Sinkholing malware domains using Bind DNS

By | 2nd September 2018

Bind is a good DNS server, however it has a slightly chequered history insofar as vulnerabilities are concerned. Nevertheless it’s a good solution for internal networks, and offers some flexible configuration options. In this post I’m going to add some security filtering functionality using Perl, Bash and some standard Linux tools.

In my earlier blog post I discussed how to block malicious domains using a Squid proxy. This is a good solution in some cases, but we can’t guarantee all endpoints will use the Squid proxy for web requests, and in those cases some requests to malicious domains may occur. Some mobile devices require extra configuration, and guest users of your network may not configure their devices to use the proxy at all. Some device types may not support the use of a proxy.

If we can supply the domains to the Bind DNS server, we can also cut off any access attempts at DNS resolution time. This benefits a network in two ways: firstly, we can block undesirable DNS resolution requests from client resolvers; secondly, we can block undesirable DNS resolution requests from a Squid proxy adding a backstop.

I’ve more or less implemented the JISC guide on how to do this (, and steps below mix it with my malicious domain filtering system described in my previous blog post.

I’ve had to make some edits for my implementation and correct a nameserver error to get results however (details below).

The basic idea is to make your DNS server authoritative for the domains you wish to block. Instead of reaching out to the Internet server for the domain, your server acts as the authority and redirects the requestor to a benign IP address. In this case I want to redirect to for IPv4 or ::1 for IPv6. You can, as JISC suggest redirect to another IP address that you could use to generate MI.

The first step is to include the following line in /etc/bind/named.conf.local:

include "/etc/bind/blacklisted.zones";

Then we need to create zones for the malicious domains. Fortunately one of the files created in my previous (messy) shell script outputs the SLDs, which we’ll now process using some Perl:

#!/usr/bin/perl -w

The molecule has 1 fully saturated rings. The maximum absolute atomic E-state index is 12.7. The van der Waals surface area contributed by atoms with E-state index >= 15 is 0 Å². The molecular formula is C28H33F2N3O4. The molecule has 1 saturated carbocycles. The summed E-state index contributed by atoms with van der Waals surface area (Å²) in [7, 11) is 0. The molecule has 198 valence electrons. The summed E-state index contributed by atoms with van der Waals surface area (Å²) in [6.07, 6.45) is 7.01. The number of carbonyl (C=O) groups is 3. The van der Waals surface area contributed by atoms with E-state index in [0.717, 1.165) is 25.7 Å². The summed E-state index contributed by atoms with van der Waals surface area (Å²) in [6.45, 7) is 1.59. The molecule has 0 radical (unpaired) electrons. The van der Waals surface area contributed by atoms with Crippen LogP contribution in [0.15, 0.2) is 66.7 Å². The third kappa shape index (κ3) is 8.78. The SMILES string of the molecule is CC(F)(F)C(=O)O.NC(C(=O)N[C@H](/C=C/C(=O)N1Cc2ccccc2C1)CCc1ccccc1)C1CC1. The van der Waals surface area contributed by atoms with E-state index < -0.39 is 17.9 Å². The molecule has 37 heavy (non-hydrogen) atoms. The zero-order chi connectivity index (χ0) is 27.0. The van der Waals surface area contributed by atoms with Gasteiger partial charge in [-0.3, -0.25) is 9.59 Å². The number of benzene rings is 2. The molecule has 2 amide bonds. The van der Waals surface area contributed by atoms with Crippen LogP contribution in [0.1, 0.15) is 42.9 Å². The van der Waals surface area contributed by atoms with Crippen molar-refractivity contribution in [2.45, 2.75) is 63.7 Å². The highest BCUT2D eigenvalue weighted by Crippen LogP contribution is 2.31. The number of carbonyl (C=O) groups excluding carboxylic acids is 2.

use strict;
my $filename = "db_new2.txt";
open (my $fh, $filename)
   or die "Could not open file";
while (my $row = <$fh>) {
   chomp $row;
   printf "zone \"${row}\" { type master; file \"/etc/bind/zones/blockeddomains.db\";};\n";

The script above creates a file containing lines as follows:

zone "" {type master​; file "/etc/bind/zones/blockeddomains.db";};

Finally we define a zone spec in the file referred to above:

$TTL    3600
@       IN      SOA     ns1.example.local. info.example.local. (
                            2014052101         ; Serial
                                  7200         ; Refresh
                                   120         ; Retry
                               2419200         ; Expire
                                  3600)        ; Default TTL
        IN      NS
                A ; This means that gets directed to the designated address
*       IN      A ; This wildcard entry means that any permutation of gets directed to the designated address
                AAAA    ::1 ; This means that gets directed to IPv6 localhost
*       IN      AAAA    ::1 ; This wildcard entry means that any permutation of gets directed to IPv6 localhost

I’ve added a nameserver line to the above zone spec to avoid load errors. The above steps implement the required functionality, and now make Bind responsive to our dynamically updated malicious domains list and give it the ability to deny requests for known malicious domains.

Now to try a test:

# nslookup

As we can see, it works well. The domain listed is given a benign response, and the client is protected. And that’s it. Point the clients to the DNS server and resolution attempts for the server should fail for all permutations of the SLD.

What other steps can be taken? As I mentioned in my previous blog post, the best architectural pattern is to deploy a border/edge firewall that only accepts DNS/proxy traffic from your internal servers.

Auto-configuring proxy servers for clients can be accomplished using WPAD and DNS entries in Bind, however you’ll need endpoints to be talking to your DNS server in the first place to take advantage of that.

Populating the DNS server IP address in endpoint network configurations is also a manual activity, which runs against the issue we’re attempting to solve here (non-configured endpoints). The solution to that is to implement a DHCP server on the LAN, e.g. using isc-dhcp-server.